Protecting Your Confidential Business Information after TSCA Reform
A key aspect of the Lautenberg Act’s reforms is the way it changes the treatment of Confidential Business Information (CBI) claims. These changes will impact both companies who submit new claims for CBI protection and those who have previously claimed CBI protection. To ensure CBI remains protected, companies will need to take greater efforts than were previously needed.
Most importantly, the Lautenberg Act changes the requirements for new claims for CBI protection. Historically, submitters needed only to make a CBI claim. After the new Act, a company must now affirmatively substantiate all new claims for CBI protection at the time the claims were made, except under limited circumstances where confidentiality is presumed without substantiation.1 This is a wholesale change of EPA’s practice regarding CBI claims, and will require significant adjustments from both industry and EPA.
The Lautenberg Act does not specify what materials EPA will require for substantiation, but requires EPA to establish substantiation requirements by rule. Those wishing to limit the burden of substantiating CBI claims should watch for this rulemaking and actively participate. In addition, companies should plan to gather additional information supporting CBI claims as they prepare to submit information as part of the chemical review process.
Even before EPA promulgates its CBI rule, the Lautenberg Act mandates numerous changes to EPA’s procedures. For example, EPA must now review and approve or deny all CBI claims for specific chemical identity. When claiming a specific chemical identity is CBI, a company must provide a structurally descriptive generic name for EPA to use. EPA will also review CBI claims relating to information other than the chemical identity. Thus, not only should companies prepare to meet the substantiation requirements, but they should also prepare for possible questions from EPA during the agency’s reviews.
The Lautenberg Act also requires EPA to review past claims for CBI protection. EPA can require resubstantiation for any active or high-priority substances, or whenever EPA determines disclosure would assist EPA in risk evaluations and rulemaking. EPA must require resubstantiation for past claims when there is reason to believe the information does not qualify for protection or when EPA determines a substance presents an unreasonable risk. In addition, within one year of creating the active substance list under Section 8, EPA must promulgate a rule to plan its review of CBI claims for the chemical identity of active chemicals. Therefore, companies that are not actively bringing new chemicals to market may be surprised when EPA asks them to substantiate prior CBI claims, particularly claims that a chemical identity should not be disclosed. Companies with existing CBI claims may want to prepare the necessary documentation as soon as feasible.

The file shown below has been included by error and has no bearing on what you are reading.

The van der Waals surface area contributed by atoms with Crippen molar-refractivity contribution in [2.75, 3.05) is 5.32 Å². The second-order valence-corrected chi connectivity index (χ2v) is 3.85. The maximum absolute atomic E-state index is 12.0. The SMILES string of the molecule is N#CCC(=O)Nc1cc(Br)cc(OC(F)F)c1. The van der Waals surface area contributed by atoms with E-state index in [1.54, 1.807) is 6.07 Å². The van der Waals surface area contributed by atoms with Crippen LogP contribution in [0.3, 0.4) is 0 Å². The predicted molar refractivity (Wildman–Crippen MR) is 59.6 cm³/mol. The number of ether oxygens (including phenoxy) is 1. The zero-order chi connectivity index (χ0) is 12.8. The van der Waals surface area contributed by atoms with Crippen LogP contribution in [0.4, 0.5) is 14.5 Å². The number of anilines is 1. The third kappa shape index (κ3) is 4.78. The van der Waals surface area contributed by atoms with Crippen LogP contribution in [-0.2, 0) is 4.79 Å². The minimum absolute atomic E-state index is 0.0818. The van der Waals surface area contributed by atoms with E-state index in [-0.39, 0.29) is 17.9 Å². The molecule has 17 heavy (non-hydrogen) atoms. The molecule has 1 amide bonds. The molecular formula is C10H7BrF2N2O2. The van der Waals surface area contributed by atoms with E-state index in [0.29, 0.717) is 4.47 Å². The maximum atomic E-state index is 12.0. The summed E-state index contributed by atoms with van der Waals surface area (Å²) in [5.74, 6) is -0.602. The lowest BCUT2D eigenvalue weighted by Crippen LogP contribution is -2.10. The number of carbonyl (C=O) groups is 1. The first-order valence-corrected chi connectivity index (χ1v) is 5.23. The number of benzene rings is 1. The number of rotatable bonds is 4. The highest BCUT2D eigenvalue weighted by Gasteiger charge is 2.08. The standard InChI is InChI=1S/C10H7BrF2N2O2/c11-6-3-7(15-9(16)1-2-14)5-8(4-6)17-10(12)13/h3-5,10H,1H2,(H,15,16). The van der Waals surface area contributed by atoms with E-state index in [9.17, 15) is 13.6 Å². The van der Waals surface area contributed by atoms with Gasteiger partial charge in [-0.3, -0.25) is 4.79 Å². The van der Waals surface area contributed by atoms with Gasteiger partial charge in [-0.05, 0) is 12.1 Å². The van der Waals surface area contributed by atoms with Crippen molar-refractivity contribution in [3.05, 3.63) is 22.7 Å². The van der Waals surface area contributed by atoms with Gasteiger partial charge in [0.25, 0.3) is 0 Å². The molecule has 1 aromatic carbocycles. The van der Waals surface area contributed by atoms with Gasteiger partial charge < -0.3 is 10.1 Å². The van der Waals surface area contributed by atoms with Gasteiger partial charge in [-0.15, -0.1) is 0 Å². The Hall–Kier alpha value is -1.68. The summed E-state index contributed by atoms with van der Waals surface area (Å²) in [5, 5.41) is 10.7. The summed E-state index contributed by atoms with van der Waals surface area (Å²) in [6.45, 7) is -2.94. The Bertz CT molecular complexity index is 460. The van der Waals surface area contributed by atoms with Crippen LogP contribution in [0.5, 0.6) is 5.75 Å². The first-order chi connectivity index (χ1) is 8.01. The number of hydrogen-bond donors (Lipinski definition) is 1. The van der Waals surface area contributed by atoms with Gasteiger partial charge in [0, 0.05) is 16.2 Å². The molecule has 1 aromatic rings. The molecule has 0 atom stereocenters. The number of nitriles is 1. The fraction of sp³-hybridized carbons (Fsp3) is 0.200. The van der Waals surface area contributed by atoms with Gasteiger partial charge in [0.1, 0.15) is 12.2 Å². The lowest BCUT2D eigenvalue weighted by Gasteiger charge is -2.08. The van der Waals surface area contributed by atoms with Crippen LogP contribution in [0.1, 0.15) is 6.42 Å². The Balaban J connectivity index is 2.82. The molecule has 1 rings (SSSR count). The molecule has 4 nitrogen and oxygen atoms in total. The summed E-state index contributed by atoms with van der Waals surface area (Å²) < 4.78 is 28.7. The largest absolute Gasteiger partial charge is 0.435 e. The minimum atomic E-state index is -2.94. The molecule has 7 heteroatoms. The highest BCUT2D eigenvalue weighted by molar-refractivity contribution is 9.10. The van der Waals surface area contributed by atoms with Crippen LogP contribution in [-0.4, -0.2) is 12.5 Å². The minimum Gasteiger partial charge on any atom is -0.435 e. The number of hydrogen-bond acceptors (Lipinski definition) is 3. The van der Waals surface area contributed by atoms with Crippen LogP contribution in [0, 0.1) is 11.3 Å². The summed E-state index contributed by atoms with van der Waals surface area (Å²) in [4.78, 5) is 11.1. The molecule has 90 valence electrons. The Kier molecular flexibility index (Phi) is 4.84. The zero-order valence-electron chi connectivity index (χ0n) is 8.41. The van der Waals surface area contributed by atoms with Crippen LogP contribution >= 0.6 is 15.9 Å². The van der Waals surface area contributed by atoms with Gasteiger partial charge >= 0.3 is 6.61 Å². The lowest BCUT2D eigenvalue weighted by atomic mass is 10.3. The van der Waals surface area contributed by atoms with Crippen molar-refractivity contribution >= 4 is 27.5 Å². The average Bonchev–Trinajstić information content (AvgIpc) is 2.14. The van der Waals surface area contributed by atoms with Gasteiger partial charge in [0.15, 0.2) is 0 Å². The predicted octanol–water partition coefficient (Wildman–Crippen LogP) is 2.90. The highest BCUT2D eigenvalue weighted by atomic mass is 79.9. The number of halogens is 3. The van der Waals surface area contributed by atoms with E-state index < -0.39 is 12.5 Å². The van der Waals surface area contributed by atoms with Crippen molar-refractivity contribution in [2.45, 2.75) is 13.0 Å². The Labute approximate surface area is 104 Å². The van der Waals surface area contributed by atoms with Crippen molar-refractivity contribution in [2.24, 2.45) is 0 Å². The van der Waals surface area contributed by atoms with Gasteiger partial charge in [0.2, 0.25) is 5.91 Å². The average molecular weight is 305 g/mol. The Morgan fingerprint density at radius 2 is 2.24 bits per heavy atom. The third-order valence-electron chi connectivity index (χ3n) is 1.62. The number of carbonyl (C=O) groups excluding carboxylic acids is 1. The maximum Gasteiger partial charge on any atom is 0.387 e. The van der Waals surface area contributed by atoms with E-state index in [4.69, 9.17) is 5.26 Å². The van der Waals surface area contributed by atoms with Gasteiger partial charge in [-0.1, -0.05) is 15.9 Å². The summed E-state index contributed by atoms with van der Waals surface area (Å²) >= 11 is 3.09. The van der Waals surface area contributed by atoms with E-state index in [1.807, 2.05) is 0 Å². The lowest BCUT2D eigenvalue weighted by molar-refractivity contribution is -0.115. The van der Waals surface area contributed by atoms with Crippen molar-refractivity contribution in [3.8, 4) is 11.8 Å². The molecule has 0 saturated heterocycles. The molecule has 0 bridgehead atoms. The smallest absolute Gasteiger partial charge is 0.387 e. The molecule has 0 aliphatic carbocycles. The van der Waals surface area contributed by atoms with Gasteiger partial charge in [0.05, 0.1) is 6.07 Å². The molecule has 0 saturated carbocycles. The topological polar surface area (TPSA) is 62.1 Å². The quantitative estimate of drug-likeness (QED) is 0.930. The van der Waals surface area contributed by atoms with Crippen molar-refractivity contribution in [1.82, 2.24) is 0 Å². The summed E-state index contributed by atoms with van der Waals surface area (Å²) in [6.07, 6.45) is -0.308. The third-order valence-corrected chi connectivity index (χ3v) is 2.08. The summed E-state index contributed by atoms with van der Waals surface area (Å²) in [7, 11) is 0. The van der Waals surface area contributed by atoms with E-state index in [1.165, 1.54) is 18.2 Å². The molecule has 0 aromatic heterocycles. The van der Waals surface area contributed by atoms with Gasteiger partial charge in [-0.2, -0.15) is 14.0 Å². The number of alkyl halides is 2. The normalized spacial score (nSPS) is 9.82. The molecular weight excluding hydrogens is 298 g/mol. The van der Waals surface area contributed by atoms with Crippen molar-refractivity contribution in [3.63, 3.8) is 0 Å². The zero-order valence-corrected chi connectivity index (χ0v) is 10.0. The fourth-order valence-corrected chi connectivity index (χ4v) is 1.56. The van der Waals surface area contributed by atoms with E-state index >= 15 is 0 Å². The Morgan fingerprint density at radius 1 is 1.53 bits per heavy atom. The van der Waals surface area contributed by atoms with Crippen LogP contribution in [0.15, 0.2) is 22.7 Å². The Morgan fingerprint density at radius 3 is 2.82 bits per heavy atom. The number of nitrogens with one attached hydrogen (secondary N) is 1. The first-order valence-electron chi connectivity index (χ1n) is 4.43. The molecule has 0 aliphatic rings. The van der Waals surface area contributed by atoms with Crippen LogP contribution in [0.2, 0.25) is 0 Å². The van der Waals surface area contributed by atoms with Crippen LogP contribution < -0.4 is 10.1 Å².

If the EPA grants protection for CBI, the protection only lasts for ten years unless a request for extension is filed. A company must re-claim protection at least thirty days before the 10 year period expires. Failure to submit a request for continued protection could leave companies at risk of having the CBI disclosed. In addition, when chemicals are banned or phased out, EPA may also disclose the CBI unless a company asks within 30 days of the phase-out or ban for that information to remain confidential. Companies who have made prior claims for CBI protection should carefully monitor these deadlines to avoid accidental disclosure.
On the whole, under the Lautenberg Act, EPA will scrutinize claims for CBI protection more thoroughly and will require more substantiation than previously. Companies must prepare for these additional requirements to ensure important information is not disclosed.
1 These are: (A) Specific information describing the processes used in manufacture or processing; (B) Marketing and sales information; (C) Information identifying a supplier or customer; (D) In the case of a mixture, details of the full composition of the mixture and percentages of constituents; (E) Specific information regarding the chemical use or application in a process, mixture, or article; (F) Specific production or import volumes; (G) Prior to the date on which a chemical substance is first offered for commercial distribution, the specific chemical identity of the chemical substance, if the specific chemical identity was claimed as confidential at the time it was submitted in a notice under section 5.